What's the technology I'd least like to lose, the thing you'd have to pry from my cold dead fingers? Well, you will have to pry a Moleskine notebook and pen from my hands when I am dead.
The Moleskine, a venerable notebook made by Moda & Moda of Itally, and a Rotring fountain pen (either the classic Rotring 600 or the more recent Initial) make the best system for collecting ideas and notes anywhere I travel. Compared to the many PCs I've owned over the years, the Moleskine notebooks have never crashed and I have every single note I've ever made stored on a shelf in my office. Moleskines can be labeled and shelved for easy reference. If I need notes on a particular topic, such as e-books, which I am working on these days, I keep a notebook about just that topic. I also have general notebooks stored by date, so that with a little idea of when I had a discussion, I can quickly find the notes.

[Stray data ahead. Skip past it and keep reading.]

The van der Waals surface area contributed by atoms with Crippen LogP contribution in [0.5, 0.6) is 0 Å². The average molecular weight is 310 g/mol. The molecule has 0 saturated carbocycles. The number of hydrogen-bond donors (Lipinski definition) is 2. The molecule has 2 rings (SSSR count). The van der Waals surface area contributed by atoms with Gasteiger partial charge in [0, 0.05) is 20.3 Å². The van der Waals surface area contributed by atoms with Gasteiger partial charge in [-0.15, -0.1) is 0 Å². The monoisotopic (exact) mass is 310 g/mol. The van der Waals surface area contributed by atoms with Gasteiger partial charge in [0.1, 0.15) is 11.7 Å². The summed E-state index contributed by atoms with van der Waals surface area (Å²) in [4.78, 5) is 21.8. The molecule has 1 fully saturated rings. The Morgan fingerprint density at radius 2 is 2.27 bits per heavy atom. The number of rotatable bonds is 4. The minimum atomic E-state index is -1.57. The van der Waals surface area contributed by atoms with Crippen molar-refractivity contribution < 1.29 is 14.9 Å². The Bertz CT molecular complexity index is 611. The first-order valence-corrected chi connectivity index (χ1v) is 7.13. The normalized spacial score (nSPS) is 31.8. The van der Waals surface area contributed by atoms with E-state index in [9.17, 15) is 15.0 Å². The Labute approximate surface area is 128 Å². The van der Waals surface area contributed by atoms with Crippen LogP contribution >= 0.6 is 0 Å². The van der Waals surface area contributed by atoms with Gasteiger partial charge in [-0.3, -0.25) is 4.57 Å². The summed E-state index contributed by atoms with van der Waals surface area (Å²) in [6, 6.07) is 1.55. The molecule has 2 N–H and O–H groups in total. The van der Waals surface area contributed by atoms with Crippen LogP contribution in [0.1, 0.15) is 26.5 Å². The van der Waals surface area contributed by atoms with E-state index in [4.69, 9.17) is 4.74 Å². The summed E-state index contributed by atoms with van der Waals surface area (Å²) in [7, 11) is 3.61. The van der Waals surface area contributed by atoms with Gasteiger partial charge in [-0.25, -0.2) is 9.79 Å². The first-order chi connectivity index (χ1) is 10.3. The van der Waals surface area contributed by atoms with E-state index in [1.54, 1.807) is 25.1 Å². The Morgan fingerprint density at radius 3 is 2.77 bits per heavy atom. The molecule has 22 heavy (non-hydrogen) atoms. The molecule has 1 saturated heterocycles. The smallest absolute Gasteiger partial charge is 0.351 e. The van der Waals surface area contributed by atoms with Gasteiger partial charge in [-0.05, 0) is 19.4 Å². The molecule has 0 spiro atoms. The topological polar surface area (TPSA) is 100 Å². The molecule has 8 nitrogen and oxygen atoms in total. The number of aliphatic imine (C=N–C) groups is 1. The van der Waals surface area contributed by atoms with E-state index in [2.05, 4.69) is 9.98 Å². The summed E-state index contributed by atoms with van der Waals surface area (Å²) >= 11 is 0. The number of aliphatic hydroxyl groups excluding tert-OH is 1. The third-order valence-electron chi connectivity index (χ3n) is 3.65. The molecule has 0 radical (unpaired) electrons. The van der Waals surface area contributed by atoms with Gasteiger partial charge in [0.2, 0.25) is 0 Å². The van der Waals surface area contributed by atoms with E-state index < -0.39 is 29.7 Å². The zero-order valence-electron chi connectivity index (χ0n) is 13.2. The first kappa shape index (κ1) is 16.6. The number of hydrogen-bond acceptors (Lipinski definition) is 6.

I keep two to five Moleskines, each dedicated to various topics or the current date, on my desk at all times. I pick which notebook to take to a meeting based on the topic to be covered. While I haven't tried it, the Moleskine can now be pre-printed with your own templates, making the book completely personal from unwrapping.
Email archives, which I have dating back to 1998 (the previous mail accounts, back to 1988, were lost along the way), are a distant second in personal record-keeping. The fountain pen, which works reliably and never wears out—Rotring's steel nibs could be used as a lethal weapon, then to write a graceful couplet—is always ready to record a thought. The Moleskine's archival-quality paper ensures that, even after I am dead, someone will be able to excavate my thoughts. I'll be writing in one of these notebooks until the very end.